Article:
FIG. 18 illustrates another embodiment of a connector constructed in accordance with the principles of the present invention. In this embodiment, the connector 400 has a vertical format and receives a plug connector of the type described above. The connector 400 may be mounted in a vertical orientation to a supporting base circuit board 402 and it may be surrounded by a conductive shield (not shown)

The connector 400 includes an insulative housing 420 that has a body portion 422 with two sidewalls 424, 425 that extend widthwise of the connector 400 and which are interconnected by two end walls 426, 427. The side and end walls cooperatively define an interior slot 428 of the connector 400 that receives, in operation, a projecting mating blade 430 of an opposing mating plug connector (not shown). In FIG. 19, this mating blade 430 is illustrated preferably, as a circuit card 432 that has conductive traces 434 disposed on one or more of its surfaces. Preferably, the card-receiving slot 428 has a length that matches that of the circuit card 430.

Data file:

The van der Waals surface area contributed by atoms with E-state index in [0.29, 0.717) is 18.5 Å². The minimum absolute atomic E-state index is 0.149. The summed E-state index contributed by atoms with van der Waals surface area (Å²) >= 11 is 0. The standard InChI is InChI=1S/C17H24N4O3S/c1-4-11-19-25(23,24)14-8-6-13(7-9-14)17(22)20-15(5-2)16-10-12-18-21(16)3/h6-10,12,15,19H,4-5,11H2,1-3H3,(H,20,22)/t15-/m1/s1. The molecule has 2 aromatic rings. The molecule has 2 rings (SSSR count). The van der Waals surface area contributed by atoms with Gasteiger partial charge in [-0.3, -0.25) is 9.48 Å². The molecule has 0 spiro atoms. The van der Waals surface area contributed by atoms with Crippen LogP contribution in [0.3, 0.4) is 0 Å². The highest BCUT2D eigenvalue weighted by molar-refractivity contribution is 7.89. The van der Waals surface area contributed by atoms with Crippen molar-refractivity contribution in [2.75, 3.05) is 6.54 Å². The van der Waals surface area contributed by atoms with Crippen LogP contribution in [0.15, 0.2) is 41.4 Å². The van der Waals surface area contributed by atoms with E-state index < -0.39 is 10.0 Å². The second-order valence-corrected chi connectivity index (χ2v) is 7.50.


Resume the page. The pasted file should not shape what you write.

The connector 400 includes a plurality of vertical cavities 430 that are formed in the side walls 424, 425 and which extend for most of the height of the connector housing 420. As shown best in FIG. 22, these cavities 430 communicate with the card-receiving slot 428 along the upper extent of both the slot 428 and the cavities 430 by way of passages 431 disposed on the side walls 424, 425. The cavities 430 also preferably include third cavities in the form of recesses or sub-cavities 432 that extend in the body of the connector housing 420 underneath and spaced apart from the card-receiving slot 428. As illustrated, these sub-cavities 432 extend at an angle to the card-receiving slot 428 and the terminal-receiving cavities 430. In the preferred embodiment of the invention, it is desirable that the sub-cavities 432 are arranged perpendicular to the slot and cavities 428, 430.